Emergency crews on Wednesday rescued stranded residents from Indonesia's remote islands and pushed into isolated communities following a deadly tsunami in the Sunda Strait, triggered by volcanic activity on Anak Krakatau last week.
As stormy weather hindered emergency crews, authorities warned that another tsunami could be triggered by fresh volcanic activity.
Residents were advised to stay indoors to avoid "ash and sand" being blown by the wind.
They were advised to wear masks and goggles for protection, and to stay up to a kilometer (less than a mile) from the coast.
Read more: Indonesia tsunami rescuers search for victims amid debris
Some residents did return to what was left of their homes as heavy rain fell and waves pounded the shore.
The disaster agency raised the death toll to 430, with 1,495 people injured and another 159 missing. Nearly 22,000 people have been evacuated to higher ground.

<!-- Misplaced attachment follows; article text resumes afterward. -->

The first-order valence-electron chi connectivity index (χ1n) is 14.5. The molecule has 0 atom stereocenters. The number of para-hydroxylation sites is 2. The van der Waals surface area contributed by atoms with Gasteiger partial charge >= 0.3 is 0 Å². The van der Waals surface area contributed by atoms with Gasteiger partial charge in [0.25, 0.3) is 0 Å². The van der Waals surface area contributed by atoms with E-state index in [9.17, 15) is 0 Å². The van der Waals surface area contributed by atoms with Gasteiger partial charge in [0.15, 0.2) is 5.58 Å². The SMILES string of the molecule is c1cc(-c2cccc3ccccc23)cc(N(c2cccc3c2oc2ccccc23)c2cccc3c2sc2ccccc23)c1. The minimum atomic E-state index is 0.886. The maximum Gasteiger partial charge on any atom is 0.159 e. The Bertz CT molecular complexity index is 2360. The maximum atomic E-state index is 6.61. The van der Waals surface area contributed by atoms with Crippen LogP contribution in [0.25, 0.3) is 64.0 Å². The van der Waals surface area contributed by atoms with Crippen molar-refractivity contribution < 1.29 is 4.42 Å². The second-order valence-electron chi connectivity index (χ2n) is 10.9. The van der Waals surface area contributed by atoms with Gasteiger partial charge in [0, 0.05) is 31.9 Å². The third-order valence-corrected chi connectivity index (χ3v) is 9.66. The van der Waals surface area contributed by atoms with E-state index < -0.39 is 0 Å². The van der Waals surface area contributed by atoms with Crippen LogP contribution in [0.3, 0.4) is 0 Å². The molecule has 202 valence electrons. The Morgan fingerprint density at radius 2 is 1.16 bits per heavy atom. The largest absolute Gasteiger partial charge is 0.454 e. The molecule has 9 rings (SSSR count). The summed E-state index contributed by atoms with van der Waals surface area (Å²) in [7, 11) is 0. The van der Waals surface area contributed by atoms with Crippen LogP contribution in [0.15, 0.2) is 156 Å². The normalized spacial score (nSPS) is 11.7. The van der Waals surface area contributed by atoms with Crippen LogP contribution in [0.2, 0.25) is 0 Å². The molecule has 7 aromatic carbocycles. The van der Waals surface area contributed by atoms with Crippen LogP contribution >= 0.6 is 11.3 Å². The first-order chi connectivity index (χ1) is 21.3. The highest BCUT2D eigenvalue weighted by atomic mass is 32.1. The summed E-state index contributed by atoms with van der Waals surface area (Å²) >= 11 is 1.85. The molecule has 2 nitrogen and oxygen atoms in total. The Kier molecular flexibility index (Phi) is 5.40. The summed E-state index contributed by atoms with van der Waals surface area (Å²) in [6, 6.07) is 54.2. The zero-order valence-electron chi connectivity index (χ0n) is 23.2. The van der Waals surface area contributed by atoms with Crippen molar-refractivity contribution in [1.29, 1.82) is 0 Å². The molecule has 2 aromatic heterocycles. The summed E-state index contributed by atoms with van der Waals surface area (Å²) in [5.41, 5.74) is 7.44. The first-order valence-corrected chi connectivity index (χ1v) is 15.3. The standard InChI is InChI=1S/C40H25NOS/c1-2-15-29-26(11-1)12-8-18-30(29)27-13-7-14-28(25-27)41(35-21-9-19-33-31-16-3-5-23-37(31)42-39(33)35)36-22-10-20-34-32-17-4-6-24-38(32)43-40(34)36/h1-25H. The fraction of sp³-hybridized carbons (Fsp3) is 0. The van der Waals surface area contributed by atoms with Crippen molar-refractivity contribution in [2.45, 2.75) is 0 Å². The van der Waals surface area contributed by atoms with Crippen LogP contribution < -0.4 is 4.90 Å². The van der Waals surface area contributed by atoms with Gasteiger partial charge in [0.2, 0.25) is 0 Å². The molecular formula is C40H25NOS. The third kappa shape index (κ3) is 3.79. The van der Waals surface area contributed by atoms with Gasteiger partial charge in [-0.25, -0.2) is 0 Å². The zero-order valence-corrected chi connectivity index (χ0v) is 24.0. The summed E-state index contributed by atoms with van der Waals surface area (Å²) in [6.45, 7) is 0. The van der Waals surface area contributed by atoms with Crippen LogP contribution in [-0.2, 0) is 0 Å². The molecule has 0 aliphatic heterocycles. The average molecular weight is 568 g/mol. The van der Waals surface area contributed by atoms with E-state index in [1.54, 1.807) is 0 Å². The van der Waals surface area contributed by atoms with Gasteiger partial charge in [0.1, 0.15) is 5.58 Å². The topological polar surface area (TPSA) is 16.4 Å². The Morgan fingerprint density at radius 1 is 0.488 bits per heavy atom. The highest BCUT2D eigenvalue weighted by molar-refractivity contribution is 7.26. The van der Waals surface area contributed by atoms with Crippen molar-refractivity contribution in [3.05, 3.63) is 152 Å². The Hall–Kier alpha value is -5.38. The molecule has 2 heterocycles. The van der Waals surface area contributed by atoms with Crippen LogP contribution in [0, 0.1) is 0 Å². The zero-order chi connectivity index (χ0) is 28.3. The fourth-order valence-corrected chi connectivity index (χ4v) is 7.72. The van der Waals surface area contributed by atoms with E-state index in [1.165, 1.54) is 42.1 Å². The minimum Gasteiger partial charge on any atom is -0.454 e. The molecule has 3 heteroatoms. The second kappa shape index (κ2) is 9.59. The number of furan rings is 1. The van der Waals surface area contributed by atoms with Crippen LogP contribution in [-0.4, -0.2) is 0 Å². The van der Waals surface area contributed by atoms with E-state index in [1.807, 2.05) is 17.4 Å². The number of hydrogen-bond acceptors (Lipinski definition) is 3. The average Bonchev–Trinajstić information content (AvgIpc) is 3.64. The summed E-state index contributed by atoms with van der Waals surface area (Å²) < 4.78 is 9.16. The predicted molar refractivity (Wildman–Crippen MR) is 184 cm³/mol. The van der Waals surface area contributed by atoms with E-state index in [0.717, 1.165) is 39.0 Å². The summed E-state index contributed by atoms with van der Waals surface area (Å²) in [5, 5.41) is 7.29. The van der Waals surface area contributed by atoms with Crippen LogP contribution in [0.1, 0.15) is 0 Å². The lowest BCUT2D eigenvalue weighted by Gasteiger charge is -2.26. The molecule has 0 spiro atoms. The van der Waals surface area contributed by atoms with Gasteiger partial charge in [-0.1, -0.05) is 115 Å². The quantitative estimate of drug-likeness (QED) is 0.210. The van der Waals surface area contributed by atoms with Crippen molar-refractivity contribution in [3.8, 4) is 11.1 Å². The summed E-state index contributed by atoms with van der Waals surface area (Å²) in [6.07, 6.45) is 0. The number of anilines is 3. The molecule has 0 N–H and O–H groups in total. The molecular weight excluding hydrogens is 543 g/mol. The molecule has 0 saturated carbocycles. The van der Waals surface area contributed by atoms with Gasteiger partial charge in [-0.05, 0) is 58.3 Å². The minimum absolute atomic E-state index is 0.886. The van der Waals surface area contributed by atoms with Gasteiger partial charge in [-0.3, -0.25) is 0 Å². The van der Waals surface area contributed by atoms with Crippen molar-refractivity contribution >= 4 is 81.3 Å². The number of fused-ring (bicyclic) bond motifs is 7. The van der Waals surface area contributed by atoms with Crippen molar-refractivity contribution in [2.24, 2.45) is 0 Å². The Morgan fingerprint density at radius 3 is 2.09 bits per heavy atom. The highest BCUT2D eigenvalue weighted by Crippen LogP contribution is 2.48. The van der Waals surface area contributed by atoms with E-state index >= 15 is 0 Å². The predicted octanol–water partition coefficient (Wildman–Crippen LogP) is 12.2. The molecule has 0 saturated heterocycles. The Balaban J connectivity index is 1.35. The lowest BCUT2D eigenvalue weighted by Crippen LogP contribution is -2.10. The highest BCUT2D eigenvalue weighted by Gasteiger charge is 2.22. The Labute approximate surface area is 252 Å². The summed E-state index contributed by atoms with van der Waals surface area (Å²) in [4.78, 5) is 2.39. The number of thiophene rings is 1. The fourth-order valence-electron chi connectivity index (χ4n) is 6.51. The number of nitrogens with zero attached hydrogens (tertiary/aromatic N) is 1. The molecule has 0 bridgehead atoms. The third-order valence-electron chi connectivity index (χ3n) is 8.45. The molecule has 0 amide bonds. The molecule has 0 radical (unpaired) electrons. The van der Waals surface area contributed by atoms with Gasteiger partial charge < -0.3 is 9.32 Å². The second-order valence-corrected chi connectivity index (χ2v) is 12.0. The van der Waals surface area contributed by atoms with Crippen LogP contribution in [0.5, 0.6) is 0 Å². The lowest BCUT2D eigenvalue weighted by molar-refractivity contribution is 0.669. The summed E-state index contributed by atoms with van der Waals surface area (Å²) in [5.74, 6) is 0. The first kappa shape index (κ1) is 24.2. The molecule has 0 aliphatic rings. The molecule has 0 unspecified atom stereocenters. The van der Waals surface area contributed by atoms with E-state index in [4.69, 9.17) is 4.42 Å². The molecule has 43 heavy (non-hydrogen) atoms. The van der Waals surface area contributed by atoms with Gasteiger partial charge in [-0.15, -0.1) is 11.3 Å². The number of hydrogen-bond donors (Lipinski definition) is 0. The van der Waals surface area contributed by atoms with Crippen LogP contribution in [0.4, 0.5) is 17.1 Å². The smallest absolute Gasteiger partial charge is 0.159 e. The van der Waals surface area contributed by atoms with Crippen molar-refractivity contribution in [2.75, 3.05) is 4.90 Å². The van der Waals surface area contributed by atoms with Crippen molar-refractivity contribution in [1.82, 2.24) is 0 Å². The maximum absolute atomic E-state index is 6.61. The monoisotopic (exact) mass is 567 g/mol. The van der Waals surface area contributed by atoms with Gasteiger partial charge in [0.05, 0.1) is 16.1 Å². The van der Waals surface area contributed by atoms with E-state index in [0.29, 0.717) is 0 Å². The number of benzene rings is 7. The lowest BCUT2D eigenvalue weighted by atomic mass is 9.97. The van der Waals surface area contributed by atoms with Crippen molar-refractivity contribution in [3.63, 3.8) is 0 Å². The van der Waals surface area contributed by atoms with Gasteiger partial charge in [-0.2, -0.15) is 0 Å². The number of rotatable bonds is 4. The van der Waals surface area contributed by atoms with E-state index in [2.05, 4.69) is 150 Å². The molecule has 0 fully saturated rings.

"There's a chance the number of fatalities will rise," said an agency spokesman.
Failed tsunami detection
Saturday's event triggered flashbacks for some who survived a disaster that struck in 2004 off the northwestern tip of Indonesia's Sumatra island.
An enormous magnitude 9.1 earthquake hit the area the morning after Christmas, creating gigantic waves that surged far inland killing some 230,000 people.
"When it happens, I always remember what we have been through," said Qurnaty who lost her home and several family members to the 2004 waves.
The country's system of tsunami detection buoys — deployed after the 2004 disaster — has not worked since 2012, with some units being stolen or vandalized.
kw/jm (AP, AFP)
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